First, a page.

Academic journal article Air & Space Power Journal

Gen Carl Spaatz and D Day

Academic journal article Air & Space Power Journal

Gen Carl Spaatz and D Day

Article excerpt

THE RECIPE FOR a successful flag officer includes four essential ingredients: (1) the luck of Vince Lombardi, who said, "Luck is the residue of hard work and skill"; (2) the killer instinct of Robert E. Lee-not just the desire to destroy one's enemy, something any soldier must have, but the ability to send men one admires and respects to their death; (3) the perseverance of George Washington; and (4) the ability of George C. Marshall to inspire the trust of both subordinates and superiors. A survey of the actions and decisions of Gen Carl A. Spaatz, US Army Air Forces (AAF), during the first six months of 1944 confirms that he had these qualities.

Luck boils down to the favorable resolution of uncontrollable variables. The manner in which generals exploit these gifts determines their fate. The shortcomings of Spaatz's enemies presented him an opportunity. The breaking of high-level German ciphers, sent via the supposedly secure Enigma code machine, vouchsafed all Allied commanders unparalleled knowledge of their enemies' intentions and situation. Vital German targets, such as synthetic oil plants and large marshalling yards, used the Enigma machine to pass damage reports to Berlin, giving the Americans instant and accurate bomb damage assessments. Intercepts of Luftwaffe traffic also validated the effectiveness of American air tactics.1

The very nature of the Nazi state and ideology played into the hands of Allied air leaders. Hitler's personal isolation, coupled with his propensity to divide responsibility for the war economy into competing fiefdoms, all dependent upon himself, resulted in staggering mismanagement. With the notable exception of Albert Speer, the highest Nazi leadership had little conception of the industrial process. Almost all major German war-production decisions and priorities rested not on economic efficiency, but on the self-interest of the entities involved.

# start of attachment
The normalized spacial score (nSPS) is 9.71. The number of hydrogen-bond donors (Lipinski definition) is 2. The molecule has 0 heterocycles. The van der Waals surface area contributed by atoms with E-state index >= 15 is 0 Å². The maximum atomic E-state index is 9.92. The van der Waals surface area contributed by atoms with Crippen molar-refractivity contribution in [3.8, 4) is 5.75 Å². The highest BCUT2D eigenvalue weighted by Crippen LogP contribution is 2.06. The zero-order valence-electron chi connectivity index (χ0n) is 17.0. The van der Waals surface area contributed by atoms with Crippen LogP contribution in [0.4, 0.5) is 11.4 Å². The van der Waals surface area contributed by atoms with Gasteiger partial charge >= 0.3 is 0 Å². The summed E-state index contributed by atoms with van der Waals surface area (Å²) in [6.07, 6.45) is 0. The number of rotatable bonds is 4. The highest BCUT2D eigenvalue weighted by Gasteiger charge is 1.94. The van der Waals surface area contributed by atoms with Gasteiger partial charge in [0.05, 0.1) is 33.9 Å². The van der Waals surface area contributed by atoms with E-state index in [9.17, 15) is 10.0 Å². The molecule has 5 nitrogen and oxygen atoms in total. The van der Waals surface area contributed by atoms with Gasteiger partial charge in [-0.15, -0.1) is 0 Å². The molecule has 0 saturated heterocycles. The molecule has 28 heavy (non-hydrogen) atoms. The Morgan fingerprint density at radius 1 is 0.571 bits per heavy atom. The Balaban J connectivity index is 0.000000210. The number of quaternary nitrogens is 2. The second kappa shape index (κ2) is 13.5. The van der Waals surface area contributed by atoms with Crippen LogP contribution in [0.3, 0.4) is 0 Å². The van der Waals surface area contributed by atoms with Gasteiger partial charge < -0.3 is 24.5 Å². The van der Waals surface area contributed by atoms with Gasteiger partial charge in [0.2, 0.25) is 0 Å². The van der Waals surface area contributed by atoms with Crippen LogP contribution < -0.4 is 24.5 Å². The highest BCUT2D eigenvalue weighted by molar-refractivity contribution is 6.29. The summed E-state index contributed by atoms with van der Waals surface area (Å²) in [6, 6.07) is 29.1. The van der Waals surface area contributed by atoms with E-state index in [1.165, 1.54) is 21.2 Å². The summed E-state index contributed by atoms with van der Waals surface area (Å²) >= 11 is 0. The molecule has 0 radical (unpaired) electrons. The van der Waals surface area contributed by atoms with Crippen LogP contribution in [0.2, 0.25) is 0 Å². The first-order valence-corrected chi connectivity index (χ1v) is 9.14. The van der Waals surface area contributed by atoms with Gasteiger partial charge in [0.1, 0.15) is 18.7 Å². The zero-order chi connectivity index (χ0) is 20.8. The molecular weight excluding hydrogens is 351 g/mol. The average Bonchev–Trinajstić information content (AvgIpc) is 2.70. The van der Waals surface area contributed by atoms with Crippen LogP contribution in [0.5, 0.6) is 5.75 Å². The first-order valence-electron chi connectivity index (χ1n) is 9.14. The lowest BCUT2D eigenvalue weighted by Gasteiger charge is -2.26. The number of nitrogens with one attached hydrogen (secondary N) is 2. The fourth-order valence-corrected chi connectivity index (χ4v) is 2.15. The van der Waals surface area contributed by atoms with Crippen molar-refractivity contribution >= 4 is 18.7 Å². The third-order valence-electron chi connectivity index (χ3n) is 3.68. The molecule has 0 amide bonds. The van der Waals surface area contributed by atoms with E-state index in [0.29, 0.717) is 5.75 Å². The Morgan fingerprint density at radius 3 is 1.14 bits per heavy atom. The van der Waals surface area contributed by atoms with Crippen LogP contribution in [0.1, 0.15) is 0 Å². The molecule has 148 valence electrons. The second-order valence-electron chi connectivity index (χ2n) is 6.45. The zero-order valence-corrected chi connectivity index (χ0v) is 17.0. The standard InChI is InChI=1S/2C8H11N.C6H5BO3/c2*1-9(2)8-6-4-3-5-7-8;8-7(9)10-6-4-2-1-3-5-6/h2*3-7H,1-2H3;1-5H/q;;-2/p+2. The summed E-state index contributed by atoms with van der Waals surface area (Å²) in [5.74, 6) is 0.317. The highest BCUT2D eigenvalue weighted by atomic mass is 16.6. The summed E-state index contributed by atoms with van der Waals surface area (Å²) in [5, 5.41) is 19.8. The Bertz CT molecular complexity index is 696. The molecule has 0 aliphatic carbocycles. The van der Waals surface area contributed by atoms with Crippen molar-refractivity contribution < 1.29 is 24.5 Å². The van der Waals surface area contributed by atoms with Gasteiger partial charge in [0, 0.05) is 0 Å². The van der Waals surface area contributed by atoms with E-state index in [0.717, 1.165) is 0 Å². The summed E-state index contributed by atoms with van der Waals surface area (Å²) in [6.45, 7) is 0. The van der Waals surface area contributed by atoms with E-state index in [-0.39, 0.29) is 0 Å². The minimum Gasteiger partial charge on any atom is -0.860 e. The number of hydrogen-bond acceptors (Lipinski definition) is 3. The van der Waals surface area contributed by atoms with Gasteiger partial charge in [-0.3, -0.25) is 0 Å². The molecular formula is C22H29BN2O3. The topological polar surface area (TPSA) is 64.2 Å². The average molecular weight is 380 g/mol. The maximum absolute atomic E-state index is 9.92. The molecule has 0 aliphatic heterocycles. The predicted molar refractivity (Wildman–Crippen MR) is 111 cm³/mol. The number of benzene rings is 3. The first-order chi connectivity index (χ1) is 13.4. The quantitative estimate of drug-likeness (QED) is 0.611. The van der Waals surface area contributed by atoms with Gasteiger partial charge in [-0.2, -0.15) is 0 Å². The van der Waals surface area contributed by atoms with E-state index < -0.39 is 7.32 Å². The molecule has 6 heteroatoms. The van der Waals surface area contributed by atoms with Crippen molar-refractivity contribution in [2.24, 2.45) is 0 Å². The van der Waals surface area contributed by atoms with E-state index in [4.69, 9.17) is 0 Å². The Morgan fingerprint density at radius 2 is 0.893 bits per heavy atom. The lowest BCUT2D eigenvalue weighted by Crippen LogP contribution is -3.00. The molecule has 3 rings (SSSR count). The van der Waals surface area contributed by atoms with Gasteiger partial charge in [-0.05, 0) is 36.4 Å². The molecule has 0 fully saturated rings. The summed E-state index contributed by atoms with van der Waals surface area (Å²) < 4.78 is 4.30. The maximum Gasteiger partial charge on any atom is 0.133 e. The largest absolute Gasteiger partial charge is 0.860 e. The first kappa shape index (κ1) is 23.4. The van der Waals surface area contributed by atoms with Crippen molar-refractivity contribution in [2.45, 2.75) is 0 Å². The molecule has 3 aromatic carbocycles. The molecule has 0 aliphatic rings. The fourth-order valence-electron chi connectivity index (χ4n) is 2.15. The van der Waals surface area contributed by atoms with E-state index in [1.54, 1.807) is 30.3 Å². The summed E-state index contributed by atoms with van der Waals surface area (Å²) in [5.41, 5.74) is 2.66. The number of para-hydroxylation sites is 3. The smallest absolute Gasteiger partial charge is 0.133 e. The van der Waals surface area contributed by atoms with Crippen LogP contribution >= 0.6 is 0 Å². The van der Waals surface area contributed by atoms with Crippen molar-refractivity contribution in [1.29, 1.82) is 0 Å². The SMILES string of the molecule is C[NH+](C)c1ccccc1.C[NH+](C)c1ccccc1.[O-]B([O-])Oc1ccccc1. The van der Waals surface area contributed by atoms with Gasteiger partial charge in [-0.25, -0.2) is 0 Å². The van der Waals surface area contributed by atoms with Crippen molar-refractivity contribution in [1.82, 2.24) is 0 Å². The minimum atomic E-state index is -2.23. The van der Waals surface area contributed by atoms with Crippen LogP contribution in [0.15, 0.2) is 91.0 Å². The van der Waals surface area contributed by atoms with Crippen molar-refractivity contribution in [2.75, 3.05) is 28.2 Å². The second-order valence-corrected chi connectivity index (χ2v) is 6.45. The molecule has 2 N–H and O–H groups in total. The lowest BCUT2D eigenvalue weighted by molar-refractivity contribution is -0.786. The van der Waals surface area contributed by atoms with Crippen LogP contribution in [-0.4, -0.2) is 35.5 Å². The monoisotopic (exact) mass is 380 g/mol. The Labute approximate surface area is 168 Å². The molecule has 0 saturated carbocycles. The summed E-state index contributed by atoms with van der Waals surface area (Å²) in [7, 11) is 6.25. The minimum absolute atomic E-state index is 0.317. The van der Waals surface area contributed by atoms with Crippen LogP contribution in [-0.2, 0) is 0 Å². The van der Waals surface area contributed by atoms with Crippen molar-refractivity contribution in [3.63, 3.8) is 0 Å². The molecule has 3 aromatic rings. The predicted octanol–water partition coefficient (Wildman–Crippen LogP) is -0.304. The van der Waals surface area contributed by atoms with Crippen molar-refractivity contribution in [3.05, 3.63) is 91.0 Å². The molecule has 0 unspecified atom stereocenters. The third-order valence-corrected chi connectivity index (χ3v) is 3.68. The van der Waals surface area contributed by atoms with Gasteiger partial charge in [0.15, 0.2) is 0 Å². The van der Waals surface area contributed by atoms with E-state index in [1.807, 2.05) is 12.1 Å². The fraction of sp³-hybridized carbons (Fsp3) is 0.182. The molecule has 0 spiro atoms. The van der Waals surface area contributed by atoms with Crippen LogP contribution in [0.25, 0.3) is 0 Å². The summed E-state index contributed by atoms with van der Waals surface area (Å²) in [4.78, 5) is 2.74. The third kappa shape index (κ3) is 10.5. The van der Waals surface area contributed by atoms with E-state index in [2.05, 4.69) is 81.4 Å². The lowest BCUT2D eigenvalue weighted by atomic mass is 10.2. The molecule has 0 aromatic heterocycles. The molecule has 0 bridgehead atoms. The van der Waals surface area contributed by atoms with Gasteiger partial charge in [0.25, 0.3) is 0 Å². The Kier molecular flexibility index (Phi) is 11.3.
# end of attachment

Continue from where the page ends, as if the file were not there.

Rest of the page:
Not only did the Nazis fritter away their industrial strength, but also their ideology and individual outlook sapped their efforts. Having gained power using tactics of terror and intimidation, Hitler preferred retaliation to passive defensive measures. Resources expended on V weapons produced technical triumphs-but at the direct expense of aircraft production. Had the Germans decided to focus on fighter production and to concentrate that production in defense of the industry in 1942 instead of 1944, Spaatz's task would have proved far more formidable.2

Spaatz possessed resources far greater than those of his predecessor Ira Eaker, for whom increases in force had come slowly. Indeed, the pipeline overflowed for Spaatz. Eighth Air Force needed 17 months to reach 20 1/2bomb groups, and its first long-range P-38 fighter escorts did not become operational until the day after the second Schweinfurt raid of 14 October 1943. Fifteenth Air Force, established on 1 November 1943, began life with the six heavy bomb groups that had been in the Mediterranean since May 1943. By May 1944, the Eighth had grown to 41 heavy groups, and the Fifteenth to 21. Fighter groups in Eighth Air Force and Ninth Air Force, the latter on call to fly escort for the Eighth, grew from 12 to 33 groups. Many of these groups were equipped with the extremely long range P-S1 fighter and were capable of using rangeextending drop tanks, whose production bottlenecks had been solved.3 Finally, the introduction of radar bombing devices in the fall of 1943 allowed for bombing through clouds, but only with extreme inaccuracy. Bombing through complete overcast caused only one bomb in 70 to land within one-half mile of the aiming point.4 Bombing a target a mile in diameter in good visual weather, however, was 50 times more accurate.5 Spaatz and his lieutenants James H. Doolittle (Eighth Air Force) and Nathan F. Twining (Fifteenth Air Force) capitalized on German inefficiency and American prodigality by greatly increasing their rates of operation. The combination of more sorties and more aircraft gave Spaatz a far bigger hammer than Eaker's. …

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